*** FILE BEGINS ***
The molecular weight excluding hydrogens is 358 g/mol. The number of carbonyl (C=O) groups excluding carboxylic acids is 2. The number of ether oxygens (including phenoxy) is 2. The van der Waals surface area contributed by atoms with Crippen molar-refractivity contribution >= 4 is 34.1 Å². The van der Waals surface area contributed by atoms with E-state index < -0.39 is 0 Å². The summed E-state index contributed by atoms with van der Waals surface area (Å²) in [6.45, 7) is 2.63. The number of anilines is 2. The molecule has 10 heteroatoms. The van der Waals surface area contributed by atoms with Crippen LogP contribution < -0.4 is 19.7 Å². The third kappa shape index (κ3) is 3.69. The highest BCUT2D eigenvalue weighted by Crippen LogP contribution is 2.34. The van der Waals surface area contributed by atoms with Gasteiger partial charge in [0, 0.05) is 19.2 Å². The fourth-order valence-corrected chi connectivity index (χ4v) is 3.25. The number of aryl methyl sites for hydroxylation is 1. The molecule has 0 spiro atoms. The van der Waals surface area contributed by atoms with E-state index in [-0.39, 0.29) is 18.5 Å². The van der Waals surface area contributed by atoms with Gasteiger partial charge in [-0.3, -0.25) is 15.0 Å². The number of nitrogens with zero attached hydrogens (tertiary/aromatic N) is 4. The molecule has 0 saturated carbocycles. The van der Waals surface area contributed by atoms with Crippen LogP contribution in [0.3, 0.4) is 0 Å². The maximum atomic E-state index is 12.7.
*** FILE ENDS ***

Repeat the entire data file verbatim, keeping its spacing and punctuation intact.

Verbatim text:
The molecular weight excluding hydrogens is 358 g/mol. The number of carbonyl (C=O) groups excluding carboxylic acids is 2. The number of ether oxygens (including phenoxy) is 2. The van der Waals surface area contributed by atoms with Crippen molar-refractivity contribution >= 4 is 34.1 Å². The van der Waals surface area contributed by atoms with E-state index < -0.39 is 0 Å². The summed E-state index contributed by atoms with van der Waals surface area (Å²) in [6.45, 7) is 2.63. The number of anilines is 2. The molecule has 10 heteroatoms. The van der Waals surface area contributed by atoms with Crippen LogP contribution < -0.4 is 19.7 Å². The third kappa shape index (κ3) is 3.69. The highest BCUT2D eigenvalue weighted by Crippen LogP contribution is 2.34. The van der Waals surface area contributed by atoms with Gasteiger partial charge in [0, 0.05) is 19.2 Å². The fourth-order valence-corrected chi connectivity index (χ4v) is 3.25. The number of aryl methyl sites for hydroxylation is 1. The molecule has 0 spiro atoms. The van der Waals surface area contributed by atoms with E-state index in [-0.39, 0.29) is 18.5 Å². The van der Waals surface area contributed by atoms with Gasteiger partial charge in [-0.3, -0.25) is 15.0 Å². The number of nitrogens with zero attached hydrogens (tertiary/aromatic N) is 4. The molecule has 0 saturated carbocycles. The van der Waals surface area contributed by atoms with Crippen LogP contribution in [0.3, 0.4) is 0 Å². The maximum atomic E-state index is 12.7.